and then, so those two were a little bit easier to build, so we got them out. And then the last part is the newest one that we just launched this April called Bookable, which is you set up a schedule and then the image is a sliding window of your availability to whatever time you are looking at. And I think that’s like the

Andrew: Oh, and the image is a screenshot from the calendar. Minus what’s, what’s there? Just the

Aye: availability. And then you can book directly from the image. And depending on when you are looking at the image is refreshing so that you are never double book. So that part was a little bit harder to build. And we did pretty interesting technical work. Basically like we build a matrix and mapping, image mapping in the matrix to.

Andrew: Oh

Aye: kind of know which, uh, click you, which, you know, grid you were clicking and what time it correspond to, so,

Andrew: Because images on HTML images have always allowed you to have what they, I guess it’s called, uh, mapping, where each pixel essentially could have its own url, and that’s what you’ve created for each individual email updated in real time whenever the person checks the message.

Aye: that’s, and the harder part is like making it work across all email platforms, right? You’re sending it from Gmail, but they’re opening an Outlook. We wanna make sure that it renders and it behave correctly. We have an Outlook product where they send it from Outlook. It should still work in everywhere else.

And then the next part, the next step. Of the product roadmap is making sure that if your a user is sending a image from the, your availability from Gmail and you are opening it in a different place, your ability to overlay your own schedule without even leaving your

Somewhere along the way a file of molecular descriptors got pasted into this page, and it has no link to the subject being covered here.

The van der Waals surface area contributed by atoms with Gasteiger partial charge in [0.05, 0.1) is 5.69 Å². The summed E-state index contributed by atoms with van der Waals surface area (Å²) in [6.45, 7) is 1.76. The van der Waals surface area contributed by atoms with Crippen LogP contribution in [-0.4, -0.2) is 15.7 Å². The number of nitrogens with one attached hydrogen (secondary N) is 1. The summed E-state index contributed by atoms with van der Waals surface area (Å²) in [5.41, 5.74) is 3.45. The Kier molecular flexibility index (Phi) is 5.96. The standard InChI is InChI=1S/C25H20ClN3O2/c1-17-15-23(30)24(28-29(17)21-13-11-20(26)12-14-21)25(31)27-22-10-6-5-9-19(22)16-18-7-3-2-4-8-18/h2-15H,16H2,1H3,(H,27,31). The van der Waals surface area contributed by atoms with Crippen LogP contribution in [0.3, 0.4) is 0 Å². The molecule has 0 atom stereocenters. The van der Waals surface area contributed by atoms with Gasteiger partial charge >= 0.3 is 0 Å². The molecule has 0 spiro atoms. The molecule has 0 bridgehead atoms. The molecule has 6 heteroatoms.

Andrew: Uh, yeah.

Aye: I think there is a major advantage being a third party middleman because we are integrating with each of different platforms, APIs, and optimizing the experience for everybody rather than, Hey, if you’re in this ecosystem, we optimize it and make it good for you, which is what, you know, major platforms tend to do and but our target customer profile.

If you’re using this, you’re typically a externally facing person in your organization, right? Because if you’re somebody who’s just scheduling meetings with your own team, you probably just use Outlook or Google Calendar or pull it up their schedule and you know when they are available. It’s the, for the people who are talking to people like you, right?

You’re talking to multiple guests. They are from different organization. You don’t control what calendar they use, and they are not going to share their calendar availability with you. So this is basically externally facing people and for them, this interoperability for any platform, any email client you use is really, I.

Andrew: What do you make of the fact that Count Lee now is, at least according to a Tech Crunch article from last year, it’s worth 3 billion from this one feature that doesn’t have the flexibility, Is it that it’s just easier to use and it’s made for the mass public versus yours, which requires a little bit of thought?